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Britball.com Front

Beasley cheats death to win Raiders hand


Andy Phillips

Plymouth Raiders star DeAntoine Beasley has revealed how he beat a killer disease to fulfil his dream of becoming a professional sportsman.

Beasley was diagnosed with cancer of the lymph gland, known as Hodgkins Disease, just four years ago, while in his second year at Tennessee Tech

But remarkable determination saw the 24-year-old back on the basketball court within a year, and helping his college to back-to-back NCAA titles in
the following two years.

Beasley then made the decision to play professionally in Plymouth even though he was still in remission, returning home at Christmas to receive a

This season, the 6ft 7in Raiders' star helped the Raiders to the brink of their second NBL Conference title, before they crashed to a 118-99 defeat at
reigning champions Teesside Mohawks but has now set his sights on the play-offs.

On top of his commitments with Raiders, Beasley is also keen to pass on his message of hope to other cancer sufferers in Plymouth, and is willing to
speak to any groups who wish to hear his story.

He said: "It was tough, and I hate to say I'm glad it happened to me, but I think it made me a stronger person, and a much better person after going
through it.

"I think everything happens for a reason, and I think one of the main reasons I did make it where so many others don't was that I wanted to be a walking testimony to help others work hard and know that if you believe in yourself you can get through pretty much anything."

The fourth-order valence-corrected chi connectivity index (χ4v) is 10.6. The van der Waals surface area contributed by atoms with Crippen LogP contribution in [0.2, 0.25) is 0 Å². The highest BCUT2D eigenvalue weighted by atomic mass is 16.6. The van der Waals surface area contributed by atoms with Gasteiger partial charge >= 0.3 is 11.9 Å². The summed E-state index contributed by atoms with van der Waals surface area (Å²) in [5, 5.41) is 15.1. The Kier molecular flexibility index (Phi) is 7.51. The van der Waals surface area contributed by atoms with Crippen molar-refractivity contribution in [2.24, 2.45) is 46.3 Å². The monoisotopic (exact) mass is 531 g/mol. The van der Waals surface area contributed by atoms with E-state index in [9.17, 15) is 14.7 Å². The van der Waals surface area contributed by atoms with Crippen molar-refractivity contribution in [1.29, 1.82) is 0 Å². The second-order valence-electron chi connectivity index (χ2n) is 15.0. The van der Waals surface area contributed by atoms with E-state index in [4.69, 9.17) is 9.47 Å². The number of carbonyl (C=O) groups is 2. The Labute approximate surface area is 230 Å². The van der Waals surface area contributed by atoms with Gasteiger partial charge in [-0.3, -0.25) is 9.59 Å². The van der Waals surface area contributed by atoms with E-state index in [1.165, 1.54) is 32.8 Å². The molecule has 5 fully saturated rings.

Beasley pointed to his love of basketball and the support of a loving family as the motivating factors for his remarkable fightback. But he pointed to his professional contract with Plymouth Raiders as the
crowning moment of his recovery.

He said: "Once someone tells you that you have cancer the first thing you think is that 'I may die', and you start to take notice of things around you - and take a whole new perspective on life.

"It was just people in around me keeping my spirits up, and wanting to play basketball so badly that motivated me, and helped me to fight my way through it."

He added: "One thing I said to myself was that I wasn't going to vomit, so the whole time I was going through chemotherapy I didn't vomit once.

"Just to have those little goals to focus and help to get through it - that to me was saying that I wouldn't give in to it.

"By the time I was diagnosed my mum was more scared than I was, as deep down I told myself that I was going to beat it."

Raiders head-coach Gary Stronach paid tribute to his remarkable player, and said Beasley's story was 'a miracle'.

He said: "When I first DeAntoine I was aware of it as on the videos I was sent there was a snippet about how remarkable his coaches said he was.

"But when I talked to the coaches about it they said he never moaned about it, and just got on with it as he was so determined to beat it."

He added: "Really it is a miracle, as it was in the lymph gland which is a tough cancer to beat.

"It just shows you that he is strong as three years ago he was seriously ill and doubted whether he could play again.  He is just a wonder really."

Andy Phillips writes for the Plymouth Evening Herald

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